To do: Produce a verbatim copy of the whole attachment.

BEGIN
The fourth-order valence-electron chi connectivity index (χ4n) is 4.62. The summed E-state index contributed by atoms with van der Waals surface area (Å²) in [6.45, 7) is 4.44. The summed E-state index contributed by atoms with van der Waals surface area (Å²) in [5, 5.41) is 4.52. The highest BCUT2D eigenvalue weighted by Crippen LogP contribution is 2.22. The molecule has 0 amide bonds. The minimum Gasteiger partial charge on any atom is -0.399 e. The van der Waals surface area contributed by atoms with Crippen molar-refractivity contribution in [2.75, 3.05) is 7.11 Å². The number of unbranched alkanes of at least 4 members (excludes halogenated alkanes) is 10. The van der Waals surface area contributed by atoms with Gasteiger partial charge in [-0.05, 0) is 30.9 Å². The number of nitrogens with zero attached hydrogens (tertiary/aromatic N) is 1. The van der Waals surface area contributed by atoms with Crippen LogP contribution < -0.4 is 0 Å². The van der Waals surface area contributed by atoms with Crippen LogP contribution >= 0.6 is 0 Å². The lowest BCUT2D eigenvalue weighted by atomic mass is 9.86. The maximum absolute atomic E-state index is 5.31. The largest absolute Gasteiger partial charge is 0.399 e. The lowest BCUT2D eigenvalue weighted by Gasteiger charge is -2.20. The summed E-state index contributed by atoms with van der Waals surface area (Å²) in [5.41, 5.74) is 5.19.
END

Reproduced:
The fourth-order valence-electron chi connectivity index (χ4n) is 4.62. The summed E-state index contributed by atoms with van der Waals surface area (Å²) in [6.45, 7) is 4.44. The summed E-state index contributed by atoms with van der Waals surface area (Å²) in [5, 5.41) is 4.52. The highest BCUT2D eigenvalue weighted by Crippen LogP contribution is 2.22. The molecule has 0 amide bonds. The minimum Gasteiger partial charge on any atom is -0.399 e. The van der Waals surface area contributed by atoms with Crippen molar-refractivity contribution in [2.75, 3.05) is 7.11 Å². The number of unbranched alkanes of at least 4 members (excludes halogenated alkanes) is 10. The van der Waals surface area contributed by atoms with Gasteiger partial charge in [-0.05, 0) is 30.9 Å². The number of nitrogens with zero attached hydrogens (tertiary/aromatic N) is 1. The van der Waals surface area contributed by atoms with Crippen LogP contribution < -0.4 is 0 Å². The van der Waals surface area contributed by atoms with Crippen LogP contribution >= 0.6 is 0 Å². The lowest BCUT2D eigenvalue weighted by atomic mass is 9.86. The maximum absolute atomic E-state index is 5.31. The largest absolute Gasteiger partial charge is 0.399 e. The lowest BCUT2D eigenvalue weighted by Gasteiger charge is -2.20. The summed E-state index contributed by atoms with van der Waals surface area (Å²) in [5.41, 5.74) is 5.19.